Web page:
more

Arnold Schoenberg was one of the most influential composers of the 20th century, but perhaps also one of the least listened to. Strikingly, Schoenberg was self-educated, even though his music is imbedded in complex music theory. It was Schoenberg who definitely departed from tonality and he developed the twelve tone technique. In this composition style, one has to use every twelve tones of the scale, before one can be repeated. The struggle to adhere to this dogma is clearly audible: his music is tense, hectic and particularly acute - and therefore at times not that accesible to occasional listeners.

Nevertheless, his music and his liberation of tonality had an enormous impact on all composers that came after him. Together with the music of his students Alban Berg and Anton Webern, his style is often referred to as the Second Viennese School, parallel to the First Viennese School of Mozart, Haydn and Beethoven, who, in a similar vein, changed the history of music for good.

His most performed works are his string sextet Verklärte Nacht, his five Orchestra pieces op. 16, and his opera Moses und Aron. The development of Schoenberg's music can be heard in his Five String Quartets in particular.


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Luciano Berio

Luciano Berio was an Italian compser. From 1950 to 1964 he was married to the American soprano Cathy Berberian, for whom he composed several works, among which his  Circles, Sequenza III, Visage and Récital. Together with Bruno Maderna he founded the Studio di Fonologia, an experimental orchestra. Later, he became a teacher at the renowned Julliard School in New York. His body of works cover a wide range of forms experiments. Hij wrote both chamber music and orchestral works, and electronic music. For his whole life he worked on a set Sequenze for solo instruments. His use of musical and literature citations and his incorporations of all kinds of folk music is characteristic of his work. Some of the authors he used to cite a lot...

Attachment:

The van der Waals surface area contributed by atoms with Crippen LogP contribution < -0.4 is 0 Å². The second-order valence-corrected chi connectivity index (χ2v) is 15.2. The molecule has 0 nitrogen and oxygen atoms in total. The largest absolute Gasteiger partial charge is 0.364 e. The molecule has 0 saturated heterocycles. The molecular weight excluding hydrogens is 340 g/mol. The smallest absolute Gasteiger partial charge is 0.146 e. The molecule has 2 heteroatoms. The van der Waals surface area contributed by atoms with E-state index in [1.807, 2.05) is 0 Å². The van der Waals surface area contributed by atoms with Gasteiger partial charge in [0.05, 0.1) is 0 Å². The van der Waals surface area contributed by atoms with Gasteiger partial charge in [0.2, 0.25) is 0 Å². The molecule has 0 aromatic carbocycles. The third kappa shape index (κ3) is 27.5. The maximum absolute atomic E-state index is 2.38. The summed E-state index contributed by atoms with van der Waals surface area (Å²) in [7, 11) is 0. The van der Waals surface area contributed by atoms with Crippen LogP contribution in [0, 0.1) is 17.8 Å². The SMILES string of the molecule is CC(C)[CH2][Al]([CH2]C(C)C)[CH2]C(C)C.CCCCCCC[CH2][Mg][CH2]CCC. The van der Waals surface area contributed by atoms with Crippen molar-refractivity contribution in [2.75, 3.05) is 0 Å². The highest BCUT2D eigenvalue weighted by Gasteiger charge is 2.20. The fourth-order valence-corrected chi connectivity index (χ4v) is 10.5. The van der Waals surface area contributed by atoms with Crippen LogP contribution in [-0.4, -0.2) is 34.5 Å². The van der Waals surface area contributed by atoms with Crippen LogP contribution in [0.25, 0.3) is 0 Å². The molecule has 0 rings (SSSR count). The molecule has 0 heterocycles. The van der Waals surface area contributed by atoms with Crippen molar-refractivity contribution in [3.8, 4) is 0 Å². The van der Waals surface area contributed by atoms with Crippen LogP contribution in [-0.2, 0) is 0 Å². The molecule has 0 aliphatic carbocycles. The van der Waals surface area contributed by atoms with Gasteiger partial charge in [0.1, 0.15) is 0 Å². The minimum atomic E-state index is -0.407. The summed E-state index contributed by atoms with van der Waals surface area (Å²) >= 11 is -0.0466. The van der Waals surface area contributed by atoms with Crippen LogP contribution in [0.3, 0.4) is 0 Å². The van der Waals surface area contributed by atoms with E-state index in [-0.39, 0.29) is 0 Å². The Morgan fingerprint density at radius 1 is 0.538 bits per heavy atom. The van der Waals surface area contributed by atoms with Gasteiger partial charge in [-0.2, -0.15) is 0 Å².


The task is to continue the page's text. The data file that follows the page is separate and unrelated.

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Luciano Berio was an Italian compser. From 1950 to 1964 he was married to the American soprano Cathy Berberian, for whom he composed several works, among which his Circles, Sequenza III, Visage and Récital.
Together with Bruno Maderna he founded the Studio di Fonologia, an experimental orchestra. Later, he became a teacher at the renowned Julliard School in New York. His body of works cover a wide range of forms experiments. Hij wrote both chamber music and orchestral works, and electronic music. For his whole life he worked on a set Sequenze for solo instruments. His use of musical and literature citations and his incorporations of all kinds of folk music is characteristic of his work. Some of the authors he used to cite a lot are James Joyce, Edoardo Sanguineti, e.e.cummings, Italo Calvino, Samuel Beckett and Claude Lévi-Strauss.